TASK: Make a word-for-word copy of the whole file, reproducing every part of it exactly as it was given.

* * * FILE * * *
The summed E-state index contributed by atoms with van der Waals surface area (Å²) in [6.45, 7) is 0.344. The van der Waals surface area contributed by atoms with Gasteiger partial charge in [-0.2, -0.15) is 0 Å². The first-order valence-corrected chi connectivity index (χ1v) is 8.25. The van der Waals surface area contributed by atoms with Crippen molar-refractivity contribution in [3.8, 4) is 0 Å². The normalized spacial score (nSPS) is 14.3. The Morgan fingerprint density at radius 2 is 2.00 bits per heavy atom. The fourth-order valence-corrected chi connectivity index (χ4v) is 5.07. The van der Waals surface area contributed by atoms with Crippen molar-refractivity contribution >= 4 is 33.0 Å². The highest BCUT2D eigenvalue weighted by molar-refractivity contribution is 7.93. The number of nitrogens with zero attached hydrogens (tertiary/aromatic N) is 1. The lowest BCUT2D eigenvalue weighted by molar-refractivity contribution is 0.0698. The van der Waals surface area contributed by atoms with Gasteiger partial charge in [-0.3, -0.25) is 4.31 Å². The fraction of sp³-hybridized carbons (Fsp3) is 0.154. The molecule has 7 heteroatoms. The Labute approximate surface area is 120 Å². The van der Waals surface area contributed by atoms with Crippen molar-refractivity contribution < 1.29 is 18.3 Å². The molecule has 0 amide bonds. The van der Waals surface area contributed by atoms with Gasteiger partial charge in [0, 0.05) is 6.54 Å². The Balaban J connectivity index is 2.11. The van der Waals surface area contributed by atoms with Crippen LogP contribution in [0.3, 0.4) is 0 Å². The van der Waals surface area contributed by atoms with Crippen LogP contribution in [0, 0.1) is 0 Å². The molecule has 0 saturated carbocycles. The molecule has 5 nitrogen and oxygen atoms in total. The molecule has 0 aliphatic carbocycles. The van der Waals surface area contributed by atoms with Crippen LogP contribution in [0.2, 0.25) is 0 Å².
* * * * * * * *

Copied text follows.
The summed E-state index contributed by atoms with van der Waals surface area (Å²) in [6.45, 7) is 0.344. The van der Waals surface area contributed by atoms with Gasteiger partial charge in [-0.2, -0.15) is 0 Å². The first-order valence-corrected chi connectivity index (χ1v) is 8.25. The van der Waals surface area contributed by atoms with Crippen molar-refractivity contribution in [3.8, 4) is 0 Å². The normalized spacial score (nSPS) is 14.3. The Morgan fingerprint density at radius 2 is 2.00 bits per heavy atom. The fourth-order valence-corrected chi connectivity index (χ4v) is 5.07. The van der Waals surface area contributed by atoms with Crippen molar-refractivity contribution >= 4 is 33.0 Å². The highest BCUT2D eigenvalue weighted by molar-refractivity contribution is 7.93. The number of nitrogens with zero attached hydrogens (tertiary/aromatic N) is 1. The lowest BCUT2D eigenvalue weighted by molar-refractivity contribution is 0.0698. The van der Waals surface area contributed by atoms with Gasteiger partial charge in [-0.3, -0.25) is 4.31 Å². The fraction of sp³-hybridized carbons (Fsp3) is 0.154. The molecule has 7 heteroatoms. The Labute approximate surface area is 120 Å². The van der Waals surface area contributed by atoms with Crippen molar-refractivity contribution < 1.29 is 18.3 Å². The molecule has 0 amide bonds. The van der Waals surface area contributed by atoms with Gasteiger partial charge in [0, 0.05) is 6.54 Å². The Balaban J connectivity index is 2.11. The van der Waals surface area contributed by atoms with Crippen LogP contribution in [0.3, 0.4) is 0 Å². The van der Waals surface area contributed by atoms with Crippen LogP contribution in [0, 0.1) is 0 Å². The molecule has 0 saturated carbocycles. The molecule has 5 nitrogen and oxygen atoms in total. The molecule has 0 aliphatic carbocycles. The van der Waals surface area contributed by atoms with Crippen LogP contribution in [0.2, 0.25) is 0 Å².